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Old 03-12-2012, 04:21 PM   #11
strat_thru_marshall
 
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Quote:
Originally Posted by zeg View Post
As an intellectual exercise, let's compare the length of time people have been making beer (~5000 years) to the length of time they've been aware of microorganisms and their connection with fermentation and infection (~150 years).

I think it's safe to assume that essential no intentional sanitation was occuring for most of the history of beer production. Odds are good that you're fine.
True but you cant possibly compare modern day beer to the beer from 2000 years ago. It's a totally, completely different thing. Mostly due to the fact that we now understand microbiology and actually do things like sanitize our equipment.

 
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Old 03-12-2012, 04:40 PM   #12
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Quote:
Originally Posted by zeg
As an intellectual exercise, let's compare the length of time people have been making beer (~5000 years) to the length of time they've been aware of microorganisms and their connection with fermentation and infection (~150 years).

I think it's safe to assume that essential no intentional sanitation was occuring for most of the history of beer production. Odds are good that you're fine.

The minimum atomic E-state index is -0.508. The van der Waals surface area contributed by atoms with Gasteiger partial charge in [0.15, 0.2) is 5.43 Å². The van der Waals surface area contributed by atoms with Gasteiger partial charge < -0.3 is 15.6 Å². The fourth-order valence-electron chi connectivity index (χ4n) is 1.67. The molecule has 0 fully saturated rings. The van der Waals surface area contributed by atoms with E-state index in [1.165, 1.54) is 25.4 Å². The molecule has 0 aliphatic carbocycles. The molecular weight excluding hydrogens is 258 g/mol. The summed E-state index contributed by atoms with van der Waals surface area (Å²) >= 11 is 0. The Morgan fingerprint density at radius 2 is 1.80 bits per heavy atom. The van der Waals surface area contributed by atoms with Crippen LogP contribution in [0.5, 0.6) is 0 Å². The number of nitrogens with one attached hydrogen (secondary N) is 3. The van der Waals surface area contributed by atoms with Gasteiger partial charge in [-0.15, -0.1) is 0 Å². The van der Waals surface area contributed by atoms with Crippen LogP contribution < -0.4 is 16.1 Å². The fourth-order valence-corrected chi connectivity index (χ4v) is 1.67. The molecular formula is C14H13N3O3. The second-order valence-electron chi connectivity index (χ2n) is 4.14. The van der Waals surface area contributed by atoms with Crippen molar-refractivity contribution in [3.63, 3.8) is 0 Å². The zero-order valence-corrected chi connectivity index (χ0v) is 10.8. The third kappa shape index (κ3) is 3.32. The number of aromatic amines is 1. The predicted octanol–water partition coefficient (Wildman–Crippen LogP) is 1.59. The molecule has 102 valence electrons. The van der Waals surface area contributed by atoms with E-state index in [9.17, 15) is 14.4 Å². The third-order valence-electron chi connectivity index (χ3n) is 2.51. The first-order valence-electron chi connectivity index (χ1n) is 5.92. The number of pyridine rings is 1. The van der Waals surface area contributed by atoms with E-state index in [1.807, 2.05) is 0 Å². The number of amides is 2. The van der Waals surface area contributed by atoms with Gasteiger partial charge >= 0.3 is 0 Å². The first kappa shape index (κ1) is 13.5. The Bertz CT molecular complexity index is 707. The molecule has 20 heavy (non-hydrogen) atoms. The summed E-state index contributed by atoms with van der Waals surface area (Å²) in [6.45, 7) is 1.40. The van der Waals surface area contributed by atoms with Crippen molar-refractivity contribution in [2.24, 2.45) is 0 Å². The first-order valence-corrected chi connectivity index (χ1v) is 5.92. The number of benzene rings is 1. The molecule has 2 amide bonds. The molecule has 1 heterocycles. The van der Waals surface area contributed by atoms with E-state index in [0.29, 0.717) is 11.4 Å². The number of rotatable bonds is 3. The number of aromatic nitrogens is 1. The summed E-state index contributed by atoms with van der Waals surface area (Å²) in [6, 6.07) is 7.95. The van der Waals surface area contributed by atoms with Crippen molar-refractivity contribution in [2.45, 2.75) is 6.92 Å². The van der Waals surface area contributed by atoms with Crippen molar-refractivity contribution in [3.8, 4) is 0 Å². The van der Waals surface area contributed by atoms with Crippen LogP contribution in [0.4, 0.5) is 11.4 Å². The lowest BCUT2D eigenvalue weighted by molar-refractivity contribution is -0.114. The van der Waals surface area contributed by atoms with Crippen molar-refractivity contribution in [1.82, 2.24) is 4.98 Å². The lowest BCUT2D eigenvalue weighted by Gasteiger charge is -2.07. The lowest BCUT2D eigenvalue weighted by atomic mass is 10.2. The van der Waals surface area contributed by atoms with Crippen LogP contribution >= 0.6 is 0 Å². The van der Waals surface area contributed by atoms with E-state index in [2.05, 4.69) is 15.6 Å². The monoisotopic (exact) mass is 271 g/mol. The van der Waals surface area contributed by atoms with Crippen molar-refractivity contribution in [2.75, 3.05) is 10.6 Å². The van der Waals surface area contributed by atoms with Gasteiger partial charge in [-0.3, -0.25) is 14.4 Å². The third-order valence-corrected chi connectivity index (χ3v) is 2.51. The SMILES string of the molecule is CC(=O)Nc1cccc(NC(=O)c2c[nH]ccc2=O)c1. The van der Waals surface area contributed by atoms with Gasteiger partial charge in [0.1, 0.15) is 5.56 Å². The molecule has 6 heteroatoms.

Yeah, and they drank nasty infected beer.
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Old 03-12-2012, 05:07 PM   #13
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I've also read historical accounts where a batch of beer was "off" & discarded to start again. So it was hit-or-miss centuries ago. Let alone some 9,000 years ago. I read an account a couple of weeks ago where archeologists found vessels of fermented products that were 300,000 years old. Wild stuff was laways hit or miss.
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Old 03-12-2012, 06:25 PM   #14
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There is not way to konw if your beer will be ok or not. Following basic instructions, I'd say you are very likely to have no problem.

But if on 1 thing was done incorrectly, there *could* be a great chance of infection.

And you can't compare a belgian bacteria strain to some of the other bacterias that make, for instance, vinegar...

Keep the flies out, don't spit in it, and pitch a lot of yeast. That's the best basic adivce I can give.

 
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Old 03-12-2012, 06:57 PM   #15
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You guys are missing the point of my post. Yes, you should sanitize as well as you can. Infections do happen, and if your intention is to make reliably good beer, of course you should follow best modern practices.

However, if failure to sanitize guaranteed a foul, undrinkable result, beer would simply not be popular. Much of the time, given reasonable conditions, beer just happens.

If you're making beer using modern methods as virtually everyone here seems to be doing, you've got a leg up compared to most of brewing history. You're using yeast strains that are far more efficient at eating wort than the wild strains, you're probably working in a cleaner environment to start with, at relatively regulated temperatures that let your selected yeast work at their best. Even if you screw up, you're *probably* going to get a good result.

This is the basis for the RDWHAHB mantra. Do the best you can, then trust in the beer.

 
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